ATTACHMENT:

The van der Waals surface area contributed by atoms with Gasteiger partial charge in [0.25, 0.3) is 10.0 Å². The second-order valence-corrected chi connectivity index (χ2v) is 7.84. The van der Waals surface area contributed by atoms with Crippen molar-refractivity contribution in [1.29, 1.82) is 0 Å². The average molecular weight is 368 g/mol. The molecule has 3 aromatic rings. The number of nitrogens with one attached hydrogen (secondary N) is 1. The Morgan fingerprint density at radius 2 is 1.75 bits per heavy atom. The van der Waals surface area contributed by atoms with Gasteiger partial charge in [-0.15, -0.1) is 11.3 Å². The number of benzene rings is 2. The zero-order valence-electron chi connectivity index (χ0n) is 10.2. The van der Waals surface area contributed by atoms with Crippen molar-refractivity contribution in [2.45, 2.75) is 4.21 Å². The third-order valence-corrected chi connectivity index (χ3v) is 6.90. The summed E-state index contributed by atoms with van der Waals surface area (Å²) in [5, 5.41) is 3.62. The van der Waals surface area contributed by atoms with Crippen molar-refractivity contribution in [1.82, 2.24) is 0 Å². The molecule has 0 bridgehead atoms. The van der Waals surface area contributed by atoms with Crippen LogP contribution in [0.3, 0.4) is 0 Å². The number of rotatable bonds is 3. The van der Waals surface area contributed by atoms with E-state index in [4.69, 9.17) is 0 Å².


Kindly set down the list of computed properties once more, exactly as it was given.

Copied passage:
The van der Waals surface area contributed by atoms with Gasteiger partial charge in [0.25, 0.3) is 10.0 Å². The second-order valence-corrected chi connectivity index (χ2v) is 7.84. The van der Waals surface area contributed by atoms with Crippen molar-refractivity contribution in [1.29, 1.82) is 0 Å². The average molecular weight is 368 g/mol. The molecule has 3 aromatic rings. The number of nitrogens with one attached hydrogen (secondary N) is 1. The Morgan fingerprint density at radius 2 is 1.75 bits per heavy atom. The van der Waals surface area contributed by atoms with Gasteiger partial charge in [-0.15, -0.1) is 11.3 Å². The number of benzene rings is 2. The zero-order valence-electron chi connectivity index (χ0n) is 10.2. The van der Waals surface area contributed by atoms with Crippen molar-refractivity contribution in [2.45, 2.75) is 4.21 Å². The third-order valence-corrected chi connectivity index (χ3v) is 6.90. The summed E-state index contributed by atoms with van der Waals surface area (Å²) in [5, 5.41) is 3.62. The van der Waals surface area contributed by atoms with Crippen molar-refractivity contribution in [1.82, 2.24) is 0 Å². The molecule has 0 bridgehead atoms. The van der Waals surface area contributed by atoms with Crippen LogP contribution in [0.3, 0.4) is 0 Å². The number of rotatable bonds is 3. The van der Waals surface area contributed by atoms with E-state index in [4.69, 9.17) is 0 Å².